Books your creative friends actually will want on their coffee table

Christopher Knight, Los Angeles Times on

Published in Entertaining

Chika Okeke-Agulu, Joseph L. Underwood and Phaidon eds.; 352 pages

The small number of widely known modern and contemporary artists from (or working in) Africa gets a big, much-needed expansion in this broad survey, which includes more than 300 painters, sculptors, photographers and other artists from the past 140 years, a selection advised by an international panel of 30 experts. Among its other benefits, Princeton professor Chika Okeke-Agulu notes in his introduction that the vastness of Africa's geography and its demographic and cultural diversity "push against any notion of Africa as an entity." An array of Indigenous, Arab/Islamic and European/Christian artistic legacies emerge — some familiar, many enticing to new Western eyes. $69.95

'Sensation: The Madonna, the Mayor, the Media and the First Amendment'

Arnold Lehman; Merrell; 248 pages

If you discovered just last year that Rudy Giuliani was a dangerous clown when he was waving his arms at a Big Lie press event held outside a porn distributor and a lawn care company to fantasize about a supposedly stolen presidential election, you probably missed his scandalous 1999 attempt to shut down a museum over an art exhibition. The show shouldn't have taken place — it merely fluffed a private collection (and was partly underwritten by the collector) — but Giuliani had culture-war promotion of racism and religious bigotry in mind. Former Brooklyn Museum Director Arnold Lehman, whose museum it was, unfurls from the inside the ridiculous — but serious and widely reported — censorship tale. $35

'Leaked Recipes: The Cookbook'

Demetria Glace (editor); JBE Books; 280 pages

Photographer Emilie Baltz takes food styling to an unexpected level in this quirky idea for a cookbook. Recipes for black bean dip, Southern fried venison and oatmeal raisin cookies that were gleaned from notorious digital hacks, leaks and data breaches — Hillary Clinton's emails, a Google drive of French President Emmanuel Macron — get appropriately odd illustration. The cover's still life, laid out on a white satin background, is emblematic: It shows mushrooms bound to a cellphone with a rubber band, a witty cobbling together of a "digital fungus" that looks like an outtake from Ed Ruscha's eccentric 1975 "Tropical Fish Series." $49.95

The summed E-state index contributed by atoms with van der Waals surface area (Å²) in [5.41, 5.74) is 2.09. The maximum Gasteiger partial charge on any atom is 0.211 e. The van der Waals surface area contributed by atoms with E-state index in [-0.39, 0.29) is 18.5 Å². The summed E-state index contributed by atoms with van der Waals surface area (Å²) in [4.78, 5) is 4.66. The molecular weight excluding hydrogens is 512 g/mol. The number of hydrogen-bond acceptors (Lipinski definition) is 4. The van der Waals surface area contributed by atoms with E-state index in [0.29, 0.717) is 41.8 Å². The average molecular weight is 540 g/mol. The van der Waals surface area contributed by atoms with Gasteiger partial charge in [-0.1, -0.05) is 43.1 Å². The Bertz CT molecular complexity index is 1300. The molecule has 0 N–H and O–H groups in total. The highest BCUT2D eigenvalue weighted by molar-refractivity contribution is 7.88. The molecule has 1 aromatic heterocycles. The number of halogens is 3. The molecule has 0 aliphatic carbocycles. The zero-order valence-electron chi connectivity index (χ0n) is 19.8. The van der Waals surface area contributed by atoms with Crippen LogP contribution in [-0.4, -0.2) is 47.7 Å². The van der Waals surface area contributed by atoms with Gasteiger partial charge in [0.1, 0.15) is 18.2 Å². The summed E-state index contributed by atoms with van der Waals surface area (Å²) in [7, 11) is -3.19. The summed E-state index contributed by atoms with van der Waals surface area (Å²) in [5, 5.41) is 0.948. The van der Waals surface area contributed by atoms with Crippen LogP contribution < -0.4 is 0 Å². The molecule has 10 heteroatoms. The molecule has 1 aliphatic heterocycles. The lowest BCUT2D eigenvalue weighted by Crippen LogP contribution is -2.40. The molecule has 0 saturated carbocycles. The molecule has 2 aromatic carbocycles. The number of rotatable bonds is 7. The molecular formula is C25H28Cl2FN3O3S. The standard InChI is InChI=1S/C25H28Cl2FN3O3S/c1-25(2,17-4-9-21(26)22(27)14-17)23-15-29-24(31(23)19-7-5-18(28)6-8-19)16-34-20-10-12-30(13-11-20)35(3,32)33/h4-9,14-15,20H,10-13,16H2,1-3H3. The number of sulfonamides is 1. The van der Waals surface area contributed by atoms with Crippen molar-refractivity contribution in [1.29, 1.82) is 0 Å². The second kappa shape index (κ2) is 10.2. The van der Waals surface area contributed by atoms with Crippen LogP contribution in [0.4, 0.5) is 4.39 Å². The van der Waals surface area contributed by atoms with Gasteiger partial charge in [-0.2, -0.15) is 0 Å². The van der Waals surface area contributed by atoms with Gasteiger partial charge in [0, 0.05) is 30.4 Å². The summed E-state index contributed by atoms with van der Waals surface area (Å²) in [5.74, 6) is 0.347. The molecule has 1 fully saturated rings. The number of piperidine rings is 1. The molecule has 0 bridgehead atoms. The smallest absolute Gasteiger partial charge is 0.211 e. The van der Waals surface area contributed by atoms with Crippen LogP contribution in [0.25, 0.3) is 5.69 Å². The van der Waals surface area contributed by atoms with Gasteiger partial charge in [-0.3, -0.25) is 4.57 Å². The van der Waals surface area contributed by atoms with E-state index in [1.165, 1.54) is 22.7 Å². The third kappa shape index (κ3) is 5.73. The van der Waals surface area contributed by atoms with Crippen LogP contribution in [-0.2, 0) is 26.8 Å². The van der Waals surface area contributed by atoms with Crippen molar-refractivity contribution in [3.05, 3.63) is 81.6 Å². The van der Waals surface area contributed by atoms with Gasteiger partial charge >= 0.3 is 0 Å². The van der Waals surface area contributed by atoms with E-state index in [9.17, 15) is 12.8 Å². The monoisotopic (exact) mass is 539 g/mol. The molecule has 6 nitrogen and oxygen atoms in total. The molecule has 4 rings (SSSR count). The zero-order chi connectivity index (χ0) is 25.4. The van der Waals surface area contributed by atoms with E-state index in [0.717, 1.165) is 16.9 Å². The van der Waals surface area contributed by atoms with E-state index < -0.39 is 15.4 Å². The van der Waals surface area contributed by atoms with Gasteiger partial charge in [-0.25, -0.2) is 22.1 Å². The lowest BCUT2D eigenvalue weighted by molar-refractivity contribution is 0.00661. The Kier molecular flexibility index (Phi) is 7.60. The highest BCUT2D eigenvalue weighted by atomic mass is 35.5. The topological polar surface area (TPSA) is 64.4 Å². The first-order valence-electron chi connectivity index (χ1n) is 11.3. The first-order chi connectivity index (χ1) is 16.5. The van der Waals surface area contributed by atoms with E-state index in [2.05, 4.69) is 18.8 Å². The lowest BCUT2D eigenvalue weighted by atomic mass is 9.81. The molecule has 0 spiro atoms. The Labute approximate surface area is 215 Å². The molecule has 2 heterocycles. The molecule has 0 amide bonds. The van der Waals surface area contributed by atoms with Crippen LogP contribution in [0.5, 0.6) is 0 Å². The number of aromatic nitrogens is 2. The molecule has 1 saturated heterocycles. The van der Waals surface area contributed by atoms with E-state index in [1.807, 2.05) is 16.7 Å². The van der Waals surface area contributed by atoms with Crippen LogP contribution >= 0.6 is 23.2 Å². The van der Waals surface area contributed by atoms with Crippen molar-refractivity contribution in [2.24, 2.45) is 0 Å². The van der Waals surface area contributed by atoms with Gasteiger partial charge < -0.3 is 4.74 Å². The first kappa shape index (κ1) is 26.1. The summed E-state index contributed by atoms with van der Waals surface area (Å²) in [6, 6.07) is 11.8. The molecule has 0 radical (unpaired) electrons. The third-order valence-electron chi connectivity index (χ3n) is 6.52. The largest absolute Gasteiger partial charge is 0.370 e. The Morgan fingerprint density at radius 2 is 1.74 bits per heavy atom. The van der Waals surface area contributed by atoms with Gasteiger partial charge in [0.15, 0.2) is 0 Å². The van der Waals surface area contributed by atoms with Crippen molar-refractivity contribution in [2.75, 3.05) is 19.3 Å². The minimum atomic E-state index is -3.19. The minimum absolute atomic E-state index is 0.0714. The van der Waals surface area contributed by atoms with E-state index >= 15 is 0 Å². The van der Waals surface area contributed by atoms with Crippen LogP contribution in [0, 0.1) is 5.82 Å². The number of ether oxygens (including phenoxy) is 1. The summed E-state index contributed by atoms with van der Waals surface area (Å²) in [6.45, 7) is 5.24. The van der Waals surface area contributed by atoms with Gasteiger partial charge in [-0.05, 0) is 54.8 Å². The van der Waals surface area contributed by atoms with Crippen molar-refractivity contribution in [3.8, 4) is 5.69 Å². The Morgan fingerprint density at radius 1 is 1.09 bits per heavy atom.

'Erwin Olaf: Strange Beauty'

Roger Diederen and Anja Huber (editors); Hatje Cantz; 240 pages

Dutch photographer Erwin Olaf brings a commercial photographer's clean, burnished sensibility to richly produced pictures with narrative implications that are never clear-cut. The result: Imagination is unleashed as a viewer is seduced into wanting to know something that's unlikely ever to be fully revealed. Included in the 40-year survey of his work are Olaf's pictorial essays on life in three disparate international cities: Berlin, Shanghai and Palm Springs. $50

'Culture Strike: Art and Museums in an Age of Protest'

Laura Raicovich; Verso; 224 pages

Former Queens Museum Director Laura Raicovich is righteously angry about art museums behaving badly, often pretending to be distant from the ills of American society with which they are instead inevitably intertwined. If the book's focus is a bit too limited to cultural institutions in the Northeast, only because that's where the author has the most direct experience, it nonetheless maps out thoughtful considerations of pressing subjects that apply everywhere. Among them are the private power of philanthropy, the practical and spiritual benefits of staff diversity, unionizing cultural institutions and the contours of museums' social responsibility. $26.95